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Tuesday, 21 May 2019

Brexit Lessons: The British State Has Forgotten How To Listen

UK troops take part in a EUFOR Exercise in Bosnia - 2013

As the dust settles after another European Council meeting to manage the ongoing Brexit Crisis, there is a brief opportunity for those in British politics to ponder how they could have ended up in such a mess. After more desperate manoeuvring, Westminster and Whitehall need to step back and start thinking strategically about how to haul the UK out of its self-inflicted predicament. As UK state institutions struggle to cope with the challenges posed by Brexit, a fundamental reappraisal of the British state’s behaviour towards European partners can no longer be avoided.

The extent to which so many in the UK misread the behaviour of the EU27 states at this most recent EUCO meeting underscored how far the British state still struggles to engage with European partners. By singling out Emmanuel Macron as its supposed, many British journalists generated an easy to follow narrative in which the French were presented in their traditional role as Britain’s adversary. Yet those who contrast what they see as German moderation with French hawkishness missed the increasing exasperation in Germany over the inability of the UK parliament to face the political realities of Brexit. For months articles by senior constitutional scholars like Franz Mayer or journalists such as Ulrich Ladurner signalled that German patience with the British is ebbing away. That other EU states such as Austria, Sweden and even Greece registered concerns over the risks British instability poses to EU institutions indicated that Macron’s grandstanding reflects wider doubts over the UK’s trustworthiness.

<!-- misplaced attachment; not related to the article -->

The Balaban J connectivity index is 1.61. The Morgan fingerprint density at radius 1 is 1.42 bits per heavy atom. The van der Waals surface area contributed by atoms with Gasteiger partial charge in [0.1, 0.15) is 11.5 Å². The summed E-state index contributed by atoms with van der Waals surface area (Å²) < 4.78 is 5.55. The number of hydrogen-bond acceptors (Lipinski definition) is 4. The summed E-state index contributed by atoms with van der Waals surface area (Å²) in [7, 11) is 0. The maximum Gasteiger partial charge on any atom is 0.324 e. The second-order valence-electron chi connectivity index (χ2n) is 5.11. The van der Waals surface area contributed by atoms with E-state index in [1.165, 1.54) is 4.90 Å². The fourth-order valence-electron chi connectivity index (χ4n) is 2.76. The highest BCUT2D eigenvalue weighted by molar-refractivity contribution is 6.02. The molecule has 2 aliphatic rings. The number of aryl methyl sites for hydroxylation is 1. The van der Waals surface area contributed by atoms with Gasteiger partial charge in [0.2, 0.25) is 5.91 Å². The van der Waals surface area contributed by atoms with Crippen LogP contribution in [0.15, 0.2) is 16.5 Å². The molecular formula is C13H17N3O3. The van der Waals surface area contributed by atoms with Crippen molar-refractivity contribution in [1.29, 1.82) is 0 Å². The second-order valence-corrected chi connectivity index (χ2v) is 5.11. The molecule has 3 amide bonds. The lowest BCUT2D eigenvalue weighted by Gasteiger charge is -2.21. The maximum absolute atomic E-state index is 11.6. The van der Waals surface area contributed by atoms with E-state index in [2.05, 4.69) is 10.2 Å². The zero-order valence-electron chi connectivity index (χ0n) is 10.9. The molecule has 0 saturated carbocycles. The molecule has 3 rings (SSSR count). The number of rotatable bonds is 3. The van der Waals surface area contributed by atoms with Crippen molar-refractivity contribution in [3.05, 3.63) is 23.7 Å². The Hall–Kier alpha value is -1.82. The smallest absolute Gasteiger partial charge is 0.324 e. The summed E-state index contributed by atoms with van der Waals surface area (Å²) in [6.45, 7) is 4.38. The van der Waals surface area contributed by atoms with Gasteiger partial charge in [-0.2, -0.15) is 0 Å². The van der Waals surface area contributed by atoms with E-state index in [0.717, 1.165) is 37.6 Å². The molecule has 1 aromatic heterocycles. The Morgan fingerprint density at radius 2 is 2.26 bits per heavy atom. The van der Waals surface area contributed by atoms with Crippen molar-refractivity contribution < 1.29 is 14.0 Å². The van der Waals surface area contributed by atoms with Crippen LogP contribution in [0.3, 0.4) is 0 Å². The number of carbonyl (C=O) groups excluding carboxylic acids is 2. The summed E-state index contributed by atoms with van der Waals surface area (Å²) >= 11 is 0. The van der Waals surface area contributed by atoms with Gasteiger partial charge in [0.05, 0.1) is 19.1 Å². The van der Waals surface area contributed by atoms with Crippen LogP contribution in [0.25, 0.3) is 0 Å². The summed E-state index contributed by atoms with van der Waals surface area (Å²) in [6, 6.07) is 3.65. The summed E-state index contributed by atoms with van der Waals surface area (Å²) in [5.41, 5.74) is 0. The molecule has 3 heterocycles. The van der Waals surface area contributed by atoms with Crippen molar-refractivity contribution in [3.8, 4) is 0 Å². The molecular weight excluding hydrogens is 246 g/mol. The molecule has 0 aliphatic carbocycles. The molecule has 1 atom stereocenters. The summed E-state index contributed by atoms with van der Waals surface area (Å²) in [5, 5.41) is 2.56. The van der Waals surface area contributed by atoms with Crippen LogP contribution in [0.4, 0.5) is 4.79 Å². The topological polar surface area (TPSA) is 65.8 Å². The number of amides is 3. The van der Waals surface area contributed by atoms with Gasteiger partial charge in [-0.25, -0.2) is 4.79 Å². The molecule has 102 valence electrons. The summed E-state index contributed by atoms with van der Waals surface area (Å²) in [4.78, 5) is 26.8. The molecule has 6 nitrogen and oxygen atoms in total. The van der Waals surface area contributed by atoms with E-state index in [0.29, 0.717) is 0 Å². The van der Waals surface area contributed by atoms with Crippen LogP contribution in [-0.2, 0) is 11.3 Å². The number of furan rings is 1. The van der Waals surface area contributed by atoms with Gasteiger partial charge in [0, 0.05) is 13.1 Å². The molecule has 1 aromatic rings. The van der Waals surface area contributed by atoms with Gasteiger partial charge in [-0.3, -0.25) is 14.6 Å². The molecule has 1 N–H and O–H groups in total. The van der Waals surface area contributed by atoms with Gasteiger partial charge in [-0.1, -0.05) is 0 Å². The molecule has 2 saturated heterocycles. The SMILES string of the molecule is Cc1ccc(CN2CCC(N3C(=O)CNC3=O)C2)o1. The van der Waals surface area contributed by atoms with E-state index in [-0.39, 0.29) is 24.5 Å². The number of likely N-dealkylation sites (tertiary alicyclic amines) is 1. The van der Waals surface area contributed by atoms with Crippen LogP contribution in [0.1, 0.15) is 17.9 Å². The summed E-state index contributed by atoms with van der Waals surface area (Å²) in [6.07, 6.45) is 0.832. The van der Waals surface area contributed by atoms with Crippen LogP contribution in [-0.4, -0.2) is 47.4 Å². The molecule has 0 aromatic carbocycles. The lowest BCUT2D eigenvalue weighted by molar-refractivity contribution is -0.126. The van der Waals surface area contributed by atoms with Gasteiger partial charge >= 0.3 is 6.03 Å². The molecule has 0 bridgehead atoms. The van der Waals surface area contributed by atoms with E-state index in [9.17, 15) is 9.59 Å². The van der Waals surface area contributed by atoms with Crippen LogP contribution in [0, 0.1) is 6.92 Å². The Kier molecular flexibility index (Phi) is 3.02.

British responses to how the EU has extended Article 50 point to deeper structural problems in in how the UK interacts with the EU. For decades, UK governments were accustomed to being one of the EU’s big players despite remaining outside the Euro and Schengen. From this position, British politicians and civil servants dispensed often unasked for advice to European partners who still needed the assistance of such a large state. Yet as EU membership became an increasingly fraught issue in UK politics during the Eurozone and Syrian refugee crises, British politicians and civil servants found themselves detached from the constant negotiations between other European states working hard to stabilise the EU system.

Cut out from the EU’s top table during such key moments of crisis, by 2016 senior UK politicians and civil servants had become less skilled at engaging with the strategic priorities of other European states. While the UK government under David Cameron focused efforts on China and other emerging powers outside Europe, the day to day domestic politics of many EU states the UK had become intertwined with were treated as a secondary matter. In taking the politics of EU states such as Ireland or Italy for granted, much of the British elite proved badly prepared for a post-2016 world where engaging with the concerns of each EU27 state has become crucial to the future of Britain’s economy.